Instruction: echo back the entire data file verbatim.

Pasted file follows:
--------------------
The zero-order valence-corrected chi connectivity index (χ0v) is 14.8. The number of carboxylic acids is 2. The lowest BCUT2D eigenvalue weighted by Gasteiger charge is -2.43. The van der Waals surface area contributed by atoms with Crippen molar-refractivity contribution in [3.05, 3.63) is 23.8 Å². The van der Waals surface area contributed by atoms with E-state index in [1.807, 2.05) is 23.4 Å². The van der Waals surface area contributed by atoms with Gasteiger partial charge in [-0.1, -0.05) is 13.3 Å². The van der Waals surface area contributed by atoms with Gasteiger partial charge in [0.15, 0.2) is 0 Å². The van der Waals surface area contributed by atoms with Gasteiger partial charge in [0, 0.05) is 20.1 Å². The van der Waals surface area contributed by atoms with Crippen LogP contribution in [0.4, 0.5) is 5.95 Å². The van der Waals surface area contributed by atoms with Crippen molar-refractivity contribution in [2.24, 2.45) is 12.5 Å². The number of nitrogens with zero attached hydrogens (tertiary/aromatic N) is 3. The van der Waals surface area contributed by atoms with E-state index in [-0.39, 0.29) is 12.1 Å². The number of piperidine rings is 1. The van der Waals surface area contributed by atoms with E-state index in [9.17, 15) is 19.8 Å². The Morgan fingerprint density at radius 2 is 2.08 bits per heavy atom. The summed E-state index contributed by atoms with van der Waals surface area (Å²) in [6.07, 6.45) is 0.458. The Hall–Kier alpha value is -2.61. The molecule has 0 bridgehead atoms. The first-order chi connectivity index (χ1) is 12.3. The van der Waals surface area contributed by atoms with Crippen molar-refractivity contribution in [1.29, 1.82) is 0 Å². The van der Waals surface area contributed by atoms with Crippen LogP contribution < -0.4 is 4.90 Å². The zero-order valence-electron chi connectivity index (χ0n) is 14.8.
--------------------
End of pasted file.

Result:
The zero-order valence-corrected chi connectivity index (χ0v) is 14.8. The number of carboxylic acids is 2. The lowest BCUT2D eigenvalue weighted by Gasteiger charge is -2.43. The van der Waals surface area contributed by atoms with Crippen molar-refractivity contribution in [3.05, 3.63) is 23.8 Å². The van der Waals surface area contributed by atoms with E-state index in [1.807, 2.05) is 23.4 Å². The van der Waals surface area contributed by atoms with Gasteiger partial charge in [-0.1, -0.05) is 13.3 Å². The van der Waals surface area contributed by atoms with Gasteiger partial charge in [0.15, 0.2) is 0 Å². The van der Waals surface area contributed by atoms with Gasteiger partial charge in [0, 0.05) is 20.1 Å². The van der Waals surface area contributed by atoms with Crippen LogP contribution in [0.4, 0.5) is 5.95 Å². The van der Waals surface area contributed by atoms with Crippen molar-refractivity contribution in [2.24, 2.45) is 12.5 Å². The number of nitrogens with zero attached hydrogens (tertiary/aromatic N) is 3. The van der Waals surface area contributed by atoms with E-state index in [-0.39, 0.29) is 12.1 Å². The number of piperidine rings is 1. The van der Waals surface area contributed by atoms with E-state index in [9.17, 15) is 19.8 Å². The Morgan fingerprint density at radius 2 is 2.08 bits per heavy atom. The summed E-state index contributed by atoms with van der Waals surface area (Å²) in [6.07, 6.45) is 0.458. The Hall–Kier alpha value is -2.61. The molecule has 0 bridgehead atoms. The first-order chi connectivity index (χ1) is 12.3. The van der Waals surface area contributed by atoms with Crippen molar-refractivity contribution in [1.29, 1.82) is 0 Å². The van der Waals surface area contributed by atoms with Crippen LogP contribution < -0.4 is 4.90 Å². The zero-order valence-electron chi connectivity index (χ0n) is 14.8.